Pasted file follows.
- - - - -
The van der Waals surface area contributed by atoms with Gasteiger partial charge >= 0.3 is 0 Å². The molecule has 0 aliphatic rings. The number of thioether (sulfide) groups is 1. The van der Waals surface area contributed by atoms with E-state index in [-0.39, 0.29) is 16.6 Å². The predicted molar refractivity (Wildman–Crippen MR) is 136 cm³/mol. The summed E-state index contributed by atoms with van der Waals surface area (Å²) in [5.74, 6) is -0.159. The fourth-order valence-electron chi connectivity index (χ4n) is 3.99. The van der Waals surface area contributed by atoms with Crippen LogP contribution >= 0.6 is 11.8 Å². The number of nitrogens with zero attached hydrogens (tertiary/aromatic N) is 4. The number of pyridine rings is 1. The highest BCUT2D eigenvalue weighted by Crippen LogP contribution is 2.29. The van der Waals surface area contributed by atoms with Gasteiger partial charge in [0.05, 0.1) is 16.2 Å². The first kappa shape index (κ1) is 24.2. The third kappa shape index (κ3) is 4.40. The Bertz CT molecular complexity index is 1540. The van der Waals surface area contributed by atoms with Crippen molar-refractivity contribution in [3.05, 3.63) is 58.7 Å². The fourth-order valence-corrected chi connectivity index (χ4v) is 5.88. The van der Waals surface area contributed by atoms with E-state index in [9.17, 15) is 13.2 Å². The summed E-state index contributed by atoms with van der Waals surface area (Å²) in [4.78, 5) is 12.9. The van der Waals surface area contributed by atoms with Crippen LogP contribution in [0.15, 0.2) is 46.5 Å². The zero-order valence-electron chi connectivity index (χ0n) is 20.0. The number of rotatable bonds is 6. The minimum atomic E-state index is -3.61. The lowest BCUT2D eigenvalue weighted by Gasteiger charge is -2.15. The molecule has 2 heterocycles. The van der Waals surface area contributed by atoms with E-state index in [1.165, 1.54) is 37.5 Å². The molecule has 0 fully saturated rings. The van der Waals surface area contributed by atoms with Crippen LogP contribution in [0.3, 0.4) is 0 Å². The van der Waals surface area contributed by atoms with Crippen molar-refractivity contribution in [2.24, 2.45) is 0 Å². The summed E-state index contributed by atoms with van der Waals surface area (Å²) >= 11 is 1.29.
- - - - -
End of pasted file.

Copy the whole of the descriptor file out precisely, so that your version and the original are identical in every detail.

The van der Waals surface area contributed by atoms with Gasteiger partial charge >= 0.3 is 0 Å². The molecule has 0 aliphatic rings. The number of thioether (sulfide) groups is 1. The van der Waals surface area contributed by atoms with E-state index in [-0.39, 0.29) is 16.6 Å². The predicted molar refractivity (Wildman–Crippen MR) is 136 cm³/mol. The summed E-state index contributed by atoms with van der Waals surface area (Å²) in [5.74, 6) is -0.159. The fourth-order valence-electron chi connectivity index (χ4n) is 3.99. The van der Waals surface area contributed by atoms with Crippen LogP contribution >= 0.6 is 11.8 Å². The number of nitrogens with zero attached hydrogens (tertiary/aromatic N) is 4. The number of pyridine rings is 1. The highest BCUT2D eigenvalue weighted by Crippen LogP contribution is 2.29. The van der Waals surface area contributed by atoms with Gasteiger partial charge in [0.05, 0.1) is 16.2 Å². The first kappa shape index (κ1) is 24.2. The third kappa shape index (κ3) is 4.40. The Bertz CT molecular complexity index is 1540. The van der Waals surface area contributed by atoms with Crippen molar-refractivity contribution in [3.05, 3.63) is 58.7 Å². The fourth-order valence-corrected chi connectivity index (χ4v) is 5.88. The van der Waals surface area contributed by atoms with E-state index in [9.17, 15) is 13.2 Å². The summed E-state index contributed by atoms with van der Waals surface area (Å²) in [4.78, 5) is 12.9. The van der Waals surface area contributed by atoms with Crippen LogP contribution in [0.15, 0.2) is 46.5 Å². The zero-order valence-electron chi connectivity index (χ0n) is 20.0. The number of rotatable bonds is 6. The minimum atomic E-state index is -3.61. The lowest BCUT2D eigenvalue weighted by Gasteiger charge is -2.15. The molecule has 2 heterocycles. The van der Waals surface area contributed by atoms with E-state index in [1.165, 1.54) is 37.5 Å². The molecule has 0 fully saturated rings. The van der Waals surface area contributed by atoms with Crippen LogP contribution in [0.3, 0.4) is 0 Å². The van der Waals surface area contributed by atoms with Crippen molar-refractivity contribution in [2.24, 2.45) is 0 Å². The summed E-state index contributed by atoms with van der Waals surface area (Å²) >= 11 is 1.29.